On the morning of September 24th, teams will line up on one side of Market Street for spectators, officials and the random bystander to get a close look at the marvelous engineering prowess of the sculptures about to race. The start will be a Lemans style start (pilots will be across the street from their sculptures wait for the sound of the start then run to their sculptures, get in and start pedaling) and will make its way through the city to the mud pit (location is a secret) then will continue on to the Lowell Heritage State Park and Beach to plunge into the waters of the Merrimack. Once out of the water they will race back to the finish line on Market Street(here is the Official Map). All teams will be following the race rules. Here are the 2016 Official Lowell Kinetic Sculpture Race Rules.
What a Kinetic Sculpture Race is:
Kinetic Sculptures are all-terrain, human-powered, art sculptures, engineered to race over road, water, mud and sand. Kinetic sculptures are amazing works of art; many are animated with moving parts like blinking eyes, opening mouths, heads that move side to side and up and down. These machines of art are usually made from what some people consider “junk” or better put, recycled materials.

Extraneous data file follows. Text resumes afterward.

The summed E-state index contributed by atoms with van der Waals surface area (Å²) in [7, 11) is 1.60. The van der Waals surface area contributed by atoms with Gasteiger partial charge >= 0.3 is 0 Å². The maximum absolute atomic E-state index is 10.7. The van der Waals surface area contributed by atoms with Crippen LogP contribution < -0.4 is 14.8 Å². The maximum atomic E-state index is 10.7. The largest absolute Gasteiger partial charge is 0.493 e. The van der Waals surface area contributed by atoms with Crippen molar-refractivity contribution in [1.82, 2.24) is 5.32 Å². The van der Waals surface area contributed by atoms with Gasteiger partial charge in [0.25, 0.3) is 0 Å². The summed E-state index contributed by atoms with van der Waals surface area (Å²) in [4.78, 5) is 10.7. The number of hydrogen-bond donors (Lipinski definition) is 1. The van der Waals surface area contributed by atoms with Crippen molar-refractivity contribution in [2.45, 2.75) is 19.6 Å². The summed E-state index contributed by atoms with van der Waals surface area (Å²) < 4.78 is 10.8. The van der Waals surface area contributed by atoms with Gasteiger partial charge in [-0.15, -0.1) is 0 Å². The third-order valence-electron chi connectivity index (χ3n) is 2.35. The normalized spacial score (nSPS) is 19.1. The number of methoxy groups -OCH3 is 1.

Each kinetic team has a theme and consist of pilots, pit crew and support crew. Kinetic pilots pedal the sculpture and steer, the pit crew assists the pilots in transforming the vehicle for the various elements and fixing mechanical issues, and support crew (minions), well, they do whatever is needed for the team to get glory. Spectators are encouraged to either watch from the sidelines or follow the race on their bikes (obeying all traffic laws that apply). Seeing these marvels of art and engineering turns many people on to bike culture, reminds them of how much fun riding your bike can be and also the wealth of recycled materials that is all around us. Learn more about the history of Kinetic Sculpture Racing here.
Several races exist around the United States, with the original race, The Kinetic Grand Championshipin Humboldt County, California. See the Baltimore Kinetic Sculpture Race (also known as the East Coast Championship), Port Townsend Kinetic Sculpture Race in Port Townsend, Washington, and the Ventura Kinetic Sculpture Race in Ventura, California for other examples.